IN MANHATTAN, size matters, and in ways you might not have thought about.
Apartment life is cramped, and that is where I begin: with the fact that Manhattanites are thin and fit, at least in part because of circumstances. It turns out that my space, or the lack of it, prompts me to behave better, at least from a health point of view.
Because my kitchen is small, I shop for groceries three, four or five times a week. It's a time suck and means that my grocery bills are ridiculously high. But my produce, meats and dairy products are super-fresh, and I'm forced to buy packaged foods in apartment-sized doses.
Apparently that's key, because smaller containers lead to eating less, according to Brian Wansink, a professor at Cornell University.
Wansink has done hundreds of studies examining the ways that people eat, and his book, Mindless Eating, is something of a bible among Manhattan's nutrition set.
To escape desirable but claustrophobic apartments, Manhattanites try to get out as much as possible, whether it's for dinner, to run an errand or just for fresh air.
By definition, they have to walk or take public transportation to their destination, since only a quarter of us own cars.
One-fifth of Manhattanites walk to work. And when they're doing all that walking, they're not standing in front of an open refrigerator deciding what to eat, they're not planted in front of their flat-screen TV and they're not on Facebook connecting with lost high school friends.
They're burning calories and strengthening muscles. Meanwhile, because everyone else is out doing the same thing, no one ever knows who they might run into.
So people try to look good. When they go to Starbucks for a latte, it's usually not in sweats and a ratty T-shirt; it's in form-fitting jeans, a smart-looking jacket and lipstick.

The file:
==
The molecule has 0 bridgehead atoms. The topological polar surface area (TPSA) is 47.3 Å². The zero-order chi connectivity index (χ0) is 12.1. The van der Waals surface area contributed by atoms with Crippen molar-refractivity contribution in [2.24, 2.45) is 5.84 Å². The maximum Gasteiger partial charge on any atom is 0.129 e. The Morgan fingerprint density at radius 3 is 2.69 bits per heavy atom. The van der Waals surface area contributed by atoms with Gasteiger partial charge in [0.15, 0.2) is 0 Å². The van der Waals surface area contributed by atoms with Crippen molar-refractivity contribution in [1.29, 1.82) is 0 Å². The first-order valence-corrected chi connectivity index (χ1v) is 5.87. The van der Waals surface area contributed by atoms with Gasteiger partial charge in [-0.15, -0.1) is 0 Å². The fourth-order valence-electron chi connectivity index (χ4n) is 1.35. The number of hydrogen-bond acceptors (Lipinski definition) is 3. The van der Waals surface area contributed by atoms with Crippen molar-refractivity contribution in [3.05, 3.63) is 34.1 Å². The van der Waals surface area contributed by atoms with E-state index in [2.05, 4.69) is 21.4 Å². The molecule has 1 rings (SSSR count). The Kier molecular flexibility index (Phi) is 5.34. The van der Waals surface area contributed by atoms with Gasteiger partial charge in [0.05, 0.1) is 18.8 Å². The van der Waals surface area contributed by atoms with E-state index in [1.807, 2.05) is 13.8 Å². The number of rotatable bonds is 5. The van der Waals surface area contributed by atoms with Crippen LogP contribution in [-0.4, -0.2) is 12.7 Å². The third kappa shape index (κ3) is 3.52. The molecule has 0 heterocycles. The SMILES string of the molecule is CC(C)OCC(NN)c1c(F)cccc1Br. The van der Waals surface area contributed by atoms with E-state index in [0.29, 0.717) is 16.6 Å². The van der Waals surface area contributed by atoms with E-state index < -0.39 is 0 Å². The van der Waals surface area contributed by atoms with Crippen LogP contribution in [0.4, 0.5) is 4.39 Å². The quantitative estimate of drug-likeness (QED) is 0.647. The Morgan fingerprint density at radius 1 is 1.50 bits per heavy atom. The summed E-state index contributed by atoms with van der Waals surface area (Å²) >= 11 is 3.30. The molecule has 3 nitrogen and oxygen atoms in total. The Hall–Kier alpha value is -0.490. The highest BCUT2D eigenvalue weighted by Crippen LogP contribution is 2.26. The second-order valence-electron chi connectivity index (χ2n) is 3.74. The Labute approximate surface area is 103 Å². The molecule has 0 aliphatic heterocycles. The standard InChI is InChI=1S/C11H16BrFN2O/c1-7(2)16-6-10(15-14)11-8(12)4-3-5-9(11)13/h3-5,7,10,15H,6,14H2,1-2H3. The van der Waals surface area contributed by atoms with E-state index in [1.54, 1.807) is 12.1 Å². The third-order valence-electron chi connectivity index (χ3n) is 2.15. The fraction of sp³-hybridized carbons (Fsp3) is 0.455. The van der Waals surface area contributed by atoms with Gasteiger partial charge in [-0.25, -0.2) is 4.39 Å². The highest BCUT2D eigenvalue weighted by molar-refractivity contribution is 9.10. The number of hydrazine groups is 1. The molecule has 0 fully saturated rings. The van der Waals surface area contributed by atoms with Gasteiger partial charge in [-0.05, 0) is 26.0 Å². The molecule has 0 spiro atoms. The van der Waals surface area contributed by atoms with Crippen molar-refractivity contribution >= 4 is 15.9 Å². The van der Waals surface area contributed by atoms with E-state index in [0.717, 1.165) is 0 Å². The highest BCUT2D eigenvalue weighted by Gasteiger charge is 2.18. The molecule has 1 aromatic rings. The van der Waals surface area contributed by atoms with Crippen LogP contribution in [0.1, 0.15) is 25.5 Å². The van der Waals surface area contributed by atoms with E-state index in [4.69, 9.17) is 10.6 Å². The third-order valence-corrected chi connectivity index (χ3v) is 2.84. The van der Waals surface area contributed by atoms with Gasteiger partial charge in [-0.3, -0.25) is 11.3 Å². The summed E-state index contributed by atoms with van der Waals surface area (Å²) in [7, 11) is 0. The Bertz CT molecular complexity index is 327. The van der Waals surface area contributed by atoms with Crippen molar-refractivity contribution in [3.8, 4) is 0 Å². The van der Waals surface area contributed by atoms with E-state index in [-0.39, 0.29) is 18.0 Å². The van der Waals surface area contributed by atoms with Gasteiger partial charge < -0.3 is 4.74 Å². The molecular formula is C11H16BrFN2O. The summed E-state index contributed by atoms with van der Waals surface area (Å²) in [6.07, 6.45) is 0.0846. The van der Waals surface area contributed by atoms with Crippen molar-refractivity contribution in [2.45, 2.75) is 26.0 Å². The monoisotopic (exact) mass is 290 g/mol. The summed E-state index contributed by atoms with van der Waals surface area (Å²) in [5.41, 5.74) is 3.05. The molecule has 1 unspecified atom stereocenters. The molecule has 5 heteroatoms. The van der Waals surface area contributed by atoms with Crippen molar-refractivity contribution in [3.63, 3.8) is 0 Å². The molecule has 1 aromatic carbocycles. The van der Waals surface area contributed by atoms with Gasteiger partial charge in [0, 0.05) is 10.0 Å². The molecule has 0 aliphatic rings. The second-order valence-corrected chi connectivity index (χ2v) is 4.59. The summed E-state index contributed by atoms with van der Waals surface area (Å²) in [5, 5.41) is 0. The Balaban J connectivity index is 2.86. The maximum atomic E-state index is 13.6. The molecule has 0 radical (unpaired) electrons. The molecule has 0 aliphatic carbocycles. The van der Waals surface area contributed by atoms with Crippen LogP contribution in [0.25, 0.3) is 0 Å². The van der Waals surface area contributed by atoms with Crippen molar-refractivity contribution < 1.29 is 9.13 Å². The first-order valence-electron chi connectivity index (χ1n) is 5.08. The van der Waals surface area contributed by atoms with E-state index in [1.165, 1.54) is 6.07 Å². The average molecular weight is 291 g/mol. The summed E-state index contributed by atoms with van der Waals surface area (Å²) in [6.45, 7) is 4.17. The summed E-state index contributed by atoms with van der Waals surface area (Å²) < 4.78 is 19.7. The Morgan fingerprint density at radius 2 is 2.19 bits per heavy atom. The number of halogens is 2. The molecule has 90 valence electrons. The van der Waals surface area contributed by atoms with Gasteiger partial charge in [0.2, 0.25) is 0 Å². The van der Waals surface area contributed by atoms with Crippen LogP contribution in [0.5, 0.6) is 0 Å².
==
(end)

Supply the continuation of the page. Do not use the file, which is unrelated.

Not every place on the map puts a premium on looks.
But Manhattan is headquarters to some of the biggest image industries.
There's beauty, from niche brands like Bobbi Brown and MAC to big Revlon-style firms. There's fashion, both retail and the design end.
The emphasis on looks affects how Manhattanites size one another up and how they think about themselves.
Manhattan Diet Secrets
Always leave a little on your plate. It can even be small, a crumb; just be aware you're doing it and watch it go into the compost.
Chunky is better than smooth.
Warm is better than cold.
Dilute! Use water, soda water, ice.
Never eat anything that comes wrapped in plastic.
Don't get too thirsty.
Don't eat anything that is disguised to look better than it is.
Never eat while in motion - walking or in a car.
Don't get really, really hungry.
Cut out diet fizzy drinks except when you have a sore throat.
Never drink coffee, even decaf, when you're hungry or at night! It always eventually makes you more hungry.
Eat a spoonful or two of peanut butter or almond butter when you're hungry.
Have a cheese stick.
Add milk to green tea. It tastes like melted green-tea ice cream.
Spread avocado thin, like butter, on wholemeal toast.
Drink warm skimmed milk before going to bed.
Drink red wine - that is, if you don't have a problem with alcohol. Unless it's fancy, dilute it with soda water and a drop of pomegranate juice - and even ice.
Eat soup. Melt a little cheese in the soup.
Before having a restaurant meal, eat olives.
Add peanuts, avocado, or cheese to salads.
Microwave an apple.
Microwave or steam all vegetables and add parmesan and/or olive oil. Eat them warm.
A good meal is not a big meal.
Stop before you're full - way before. Learn to recognize the sweet spot between not being full and not being hungry.
Buy small. Small bags of pretzels, small containers of yogurt, small everything.
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